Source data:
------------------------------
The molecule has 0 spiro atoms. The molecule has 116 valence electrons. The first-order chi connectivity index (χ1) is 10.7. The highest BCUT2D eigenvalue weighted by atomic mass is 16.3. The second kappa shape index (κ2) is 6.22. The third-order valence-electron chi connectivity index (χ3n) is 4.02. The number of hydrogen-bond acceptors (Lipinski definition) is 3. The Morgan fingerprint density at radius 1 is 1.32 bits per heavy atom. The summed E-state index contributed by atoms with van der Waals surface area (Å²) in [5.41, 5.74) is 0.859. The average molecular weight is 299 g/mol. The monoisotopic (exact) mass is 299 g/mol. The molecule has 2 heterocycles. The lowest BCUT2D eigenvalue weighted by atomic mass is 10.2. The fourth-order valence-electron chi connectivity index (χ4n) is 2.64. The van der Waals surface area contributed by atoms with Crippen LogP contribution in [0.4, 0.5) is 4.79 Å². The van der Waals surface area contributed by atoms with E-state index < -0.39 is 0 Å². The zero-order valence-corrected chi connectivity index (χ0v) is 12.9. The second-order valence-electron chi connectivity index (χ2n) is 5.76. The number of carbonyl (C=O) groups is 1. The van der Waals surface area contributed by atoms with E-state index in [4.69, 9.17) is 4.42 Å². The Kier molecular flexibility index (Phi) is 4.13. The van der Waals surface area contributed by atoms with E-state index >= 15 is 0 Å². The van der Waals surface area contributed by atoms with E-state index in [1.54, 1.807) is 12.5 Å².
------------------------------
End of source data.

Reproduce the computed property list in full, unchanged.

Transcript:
The molecule has 0 spiro atoms. The molecule has 116 valence electrons. The first-order chi connectivity index (χ1) is 10.7. The highest BCUT2D eigenvalue weighted by atomic mass is 16.3. The second kappa shape index (κ2) is 6.22. The third-order valence-electron chi connectivity index (χ3n) is 4.02. The number of hydrogen-bond acceptors (Lipinski definition) is 3. The Morgan fingerprint density at radius 1 is 1.32 bits per heavy atom. The summed E-state index contributed by atoms with van der Waals surface area (Å²) in [5.41, 5.74) is 0.859. The average molecular weight is 299 g/mol. The monoisotopic (exact) mass is 299 g/mol. The molecule has 2 heterocycles. The lowest BCUT2D eigenvalue weighted by atomic mass is 10.2. The fourth-order valence-electron chi connectivity index (χ4n) is 2.64. The van der Waals surface area contributed by atoms with Crippen LogP contribution in [0.4, 0.5) is 4.79 Å². The van der Waals surface area contributed by atoms with E-state index < -0.39 is 0 Å². The zero-order valence-corrected chi connectivity index (χ0v) is 12.9. The second-order valence-electron chi connectivity index (χ2n) is 5.76. The number of carbonyl (C=O) groups is 1. The van der Waals surface area contributed by atoms with E-state index in [4.69, 9.17) is 4.42 Å². The Kier molecular flexibility index (Phi) is 4.13. The van der Waals surface area contributed by atoms with E-state index >= 15 is 0 Å². The van der Waals surface area contributed by atoms with E-state index in [1.54, 1.807) is 12.5 Å².